On Page 2, Kirby pretty well follows the broad strokes of his page from 1941 in terms of the overall events that he covers, but he sticks much more rigidly to a three-tiered grid format in 1965. Stan, for his part, writes a lot more copy than what had been used in the 40s. Admittedly, his text is a lot more evocative, creating more of a sense of a dramatic moment out of what he’s describing. There’s a bit more color and flavor to his copy, as well as just a whole lot more of it.
Page 3 shows a vast improvement on Kirby’s part in terms of drawing regular human figures. His takes on Steve Rogers and Bucky on the 1941 page look like a scarecrow with a pipe and a cherub, respectively. Additionally, Kirby takes the time to not only introduce Steve and Bucky but to include a quick gag at the expense of their long-suffering Sergeant Duffy to provide a bit of color and characterization. As previously, he works rigidly within a grid format, where as the 1941 page, while not as wild as the Simon & Kirby layouts will eventually become, doesn’t really line up any two panels, and even incorporates a bit of a semi-circular border at the bottom of Panel 3.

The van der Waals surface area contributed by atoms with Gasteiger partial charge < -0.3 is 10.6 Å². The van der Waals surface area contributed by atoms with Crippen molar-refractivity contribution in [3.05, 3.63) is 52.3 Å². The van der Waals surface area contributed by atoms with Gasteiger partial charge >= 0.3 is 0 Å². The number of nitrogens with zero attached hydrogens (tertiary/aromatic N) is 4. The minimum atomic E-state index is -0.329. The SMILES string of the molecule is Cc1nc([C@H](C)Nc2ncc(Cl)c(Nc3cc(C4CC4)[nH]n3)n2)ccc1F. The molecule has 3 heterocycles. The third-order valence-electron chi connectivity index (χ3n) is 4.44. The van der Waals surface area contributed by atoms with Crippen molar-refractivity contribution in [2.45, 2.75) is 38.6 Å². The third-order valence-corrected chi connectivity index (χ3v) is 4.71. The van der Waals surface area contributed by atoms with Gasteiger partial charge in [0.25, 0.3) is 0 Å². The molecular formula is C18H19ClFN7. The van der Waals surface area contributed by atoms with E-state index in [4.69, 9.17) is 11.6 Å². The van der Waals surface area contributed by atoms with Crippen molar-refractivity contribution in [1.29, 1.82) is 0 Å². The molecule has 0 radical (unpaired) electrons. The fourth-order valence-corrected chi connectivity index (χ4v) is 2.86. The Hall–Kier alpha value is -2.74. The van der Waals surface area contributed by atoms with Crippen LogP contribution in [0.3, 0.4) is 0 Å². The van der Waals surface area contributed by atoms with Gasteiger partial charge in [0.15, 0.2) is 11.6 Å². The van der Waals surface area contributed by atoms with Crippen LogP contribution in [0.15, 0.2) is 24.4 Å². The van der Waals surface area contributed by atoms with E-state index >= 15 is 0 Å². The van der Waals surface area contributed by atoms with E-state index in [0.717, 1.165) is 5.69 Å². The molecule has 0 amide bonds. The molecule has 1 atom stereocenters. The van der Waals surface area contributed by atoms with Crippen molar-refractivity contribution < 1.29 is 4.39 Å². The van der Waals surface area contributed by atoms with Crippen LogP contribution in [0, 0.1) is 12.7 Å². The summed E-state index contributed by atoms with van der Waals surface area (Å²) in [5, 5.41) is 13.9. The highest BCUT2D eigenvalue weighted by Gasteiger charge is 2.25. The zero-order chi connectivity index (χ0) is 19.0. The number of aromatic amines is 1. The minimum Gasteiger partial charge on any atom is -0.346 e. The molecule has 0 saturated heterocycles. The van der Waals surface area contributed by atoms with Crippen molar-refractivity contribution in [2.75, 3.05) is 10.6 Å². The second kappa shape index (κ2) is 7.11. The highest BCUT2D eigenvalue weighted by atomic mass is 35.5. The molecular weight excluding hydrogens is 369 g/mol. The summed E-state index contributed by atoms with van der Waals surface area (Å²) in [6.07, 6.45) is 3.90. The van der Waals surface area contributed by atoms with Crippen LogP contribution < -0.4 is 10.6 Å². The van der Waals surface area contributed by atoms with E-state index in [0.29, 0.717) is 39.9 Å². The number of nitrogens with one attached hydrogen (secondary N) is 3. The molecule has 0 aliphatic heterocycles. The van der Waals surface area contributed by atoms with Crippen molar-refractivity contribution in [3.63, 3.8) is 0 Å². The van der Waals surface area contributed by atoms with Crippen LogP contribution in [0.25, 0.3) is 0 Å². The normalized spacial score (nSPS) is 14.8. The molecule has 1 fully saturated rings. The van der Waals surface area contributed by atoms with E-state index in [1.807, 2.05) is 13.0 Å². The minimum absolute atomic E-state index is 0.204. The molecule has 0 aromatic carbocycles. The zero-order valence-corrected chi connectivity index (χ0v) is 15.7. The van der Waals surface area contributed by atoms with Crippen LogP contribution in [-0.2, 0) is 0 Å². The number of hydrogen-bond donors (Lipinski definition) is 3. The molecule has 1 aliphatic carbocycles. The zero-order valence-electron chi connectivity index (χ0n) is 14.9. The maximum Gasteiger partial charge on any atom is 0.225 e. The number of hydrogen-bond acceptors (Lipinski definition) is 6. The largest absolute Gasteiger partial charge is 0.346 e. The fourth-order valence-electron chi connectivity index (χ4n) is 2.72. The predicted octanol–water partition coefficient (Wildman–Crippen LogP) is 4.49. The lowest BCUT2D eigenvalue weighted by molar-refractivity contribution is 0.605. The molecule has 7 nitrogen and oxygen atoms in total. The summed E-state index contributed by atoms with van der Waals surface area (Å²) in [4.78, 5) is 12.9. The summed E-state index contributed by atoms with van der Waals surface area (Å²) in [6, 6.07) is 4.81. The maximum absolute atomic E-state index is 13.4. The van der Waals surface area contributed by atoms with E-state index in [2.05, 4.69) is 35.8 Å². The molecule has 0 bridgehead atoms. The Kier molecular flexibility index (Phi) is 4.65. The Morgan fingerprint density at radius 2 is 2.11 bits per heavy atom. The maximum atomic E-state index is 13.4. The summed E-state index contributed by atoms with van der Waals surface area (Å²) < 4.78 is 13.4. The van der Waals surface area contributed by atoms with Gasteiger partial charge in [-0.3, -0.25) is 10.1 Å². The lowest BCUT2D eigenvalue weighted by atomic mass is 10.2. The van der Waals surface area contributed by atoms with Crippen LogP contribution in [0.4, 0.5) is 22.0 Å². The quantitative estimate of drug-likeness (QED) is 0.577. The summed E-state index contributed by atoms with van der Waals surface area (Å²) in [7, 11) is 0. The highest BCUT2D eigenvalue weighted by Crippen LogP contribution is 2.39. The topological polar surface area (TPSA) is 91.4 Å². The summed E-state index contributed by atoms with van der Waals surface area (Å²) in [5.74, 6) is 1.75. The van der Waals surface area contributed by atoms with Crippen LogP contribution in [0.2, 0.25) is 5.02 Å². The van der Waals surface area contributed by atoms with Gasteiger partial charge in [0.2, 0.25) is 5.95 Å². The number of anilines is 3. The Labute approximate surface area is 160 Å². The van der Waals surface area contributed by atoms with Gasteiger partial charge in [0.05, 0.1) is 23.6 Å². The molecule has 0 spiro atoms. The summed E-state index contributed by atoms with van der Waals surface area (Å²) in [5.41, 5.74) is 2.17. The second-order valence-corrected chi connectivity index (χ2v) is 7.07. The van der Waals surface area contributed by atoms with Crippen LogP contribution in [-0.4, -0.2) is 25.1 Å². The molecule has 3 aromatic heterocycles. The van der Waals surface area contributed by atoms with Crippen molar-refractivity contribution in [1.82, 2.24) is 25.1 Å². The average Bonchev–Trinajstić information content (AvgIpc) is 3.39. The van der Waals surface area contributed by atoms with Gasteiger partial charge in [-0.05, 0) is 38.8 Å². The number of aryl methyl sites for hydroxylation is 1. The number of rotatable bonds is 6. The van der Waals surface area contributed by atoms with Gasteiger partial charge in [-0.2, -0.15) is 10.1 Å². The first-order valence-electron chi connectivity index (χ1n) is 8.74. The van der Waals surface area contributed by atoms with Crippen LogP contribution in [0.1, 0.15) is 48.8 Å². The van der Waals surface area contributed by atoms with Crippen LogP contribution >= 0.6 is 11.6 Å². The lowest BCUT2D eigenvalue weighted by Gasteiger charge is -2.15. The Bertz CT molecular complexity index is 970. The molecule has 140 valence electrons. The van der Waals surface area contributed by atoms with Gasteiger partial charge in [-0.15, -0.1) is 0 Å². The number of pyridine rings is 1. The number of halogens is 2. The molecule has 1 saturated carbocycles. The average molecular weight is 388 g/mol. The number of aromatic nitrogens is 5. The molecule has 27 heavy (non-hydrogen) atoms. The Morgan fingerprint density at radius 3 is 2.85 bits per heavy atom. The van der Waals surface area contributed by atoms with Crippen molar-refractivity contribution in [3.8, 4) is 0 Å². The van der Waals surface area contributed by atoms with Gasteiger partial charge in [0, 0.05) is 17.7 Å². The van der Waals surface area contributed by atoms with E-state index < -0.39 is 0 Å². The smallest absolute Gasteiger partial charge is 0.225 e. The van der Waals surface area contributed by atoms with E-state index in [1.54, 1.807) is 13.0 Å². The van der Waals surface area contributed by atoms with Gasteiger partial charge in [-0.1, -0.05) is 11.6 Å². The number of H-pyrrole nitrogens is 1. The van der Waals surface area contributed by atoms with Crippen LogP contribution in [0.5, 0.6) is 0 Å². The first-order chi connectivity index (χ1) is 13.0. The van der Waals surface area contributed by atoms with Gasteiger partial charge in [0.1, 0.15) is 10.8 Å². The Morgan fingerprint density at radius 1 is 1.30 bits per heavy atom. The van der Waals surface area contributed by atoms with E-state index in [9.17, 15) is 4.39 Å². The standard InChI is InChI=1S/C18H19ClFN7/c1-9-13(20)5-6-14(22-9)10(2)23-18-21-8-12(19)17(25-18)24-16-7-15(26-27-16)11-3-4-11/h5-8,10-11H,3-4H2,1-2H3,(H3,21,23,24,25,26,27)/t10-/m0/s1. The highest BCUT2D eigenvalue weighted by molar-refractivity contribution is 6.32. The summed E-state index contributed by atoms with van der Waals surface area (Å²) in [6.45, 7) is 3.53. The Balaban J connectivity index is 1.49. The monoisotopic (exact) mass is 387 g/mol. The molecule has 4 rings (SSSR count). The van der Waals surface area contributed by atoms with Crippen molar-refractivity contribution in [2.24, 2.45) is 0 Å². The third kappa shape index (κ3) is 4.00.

The same is true of the panel structure and the command of the figure on the two Page 4s. Look at that weird Captain America in the fifth panel of the 1941 story, with his truncated forehead and lantern jaw. In the retelling, Kirby dispenses with putting Steve and Bucky in the audience for another of Sando and Omar’s shows, choosing instead to have them prowl around backstage. He also brings in secret agent Betty Ross at this point, aware that she’ll be needed for the climax, which the 1941 story doesn’t bother with. For his part, Lee’s copy here is also worlds better than the very simple original.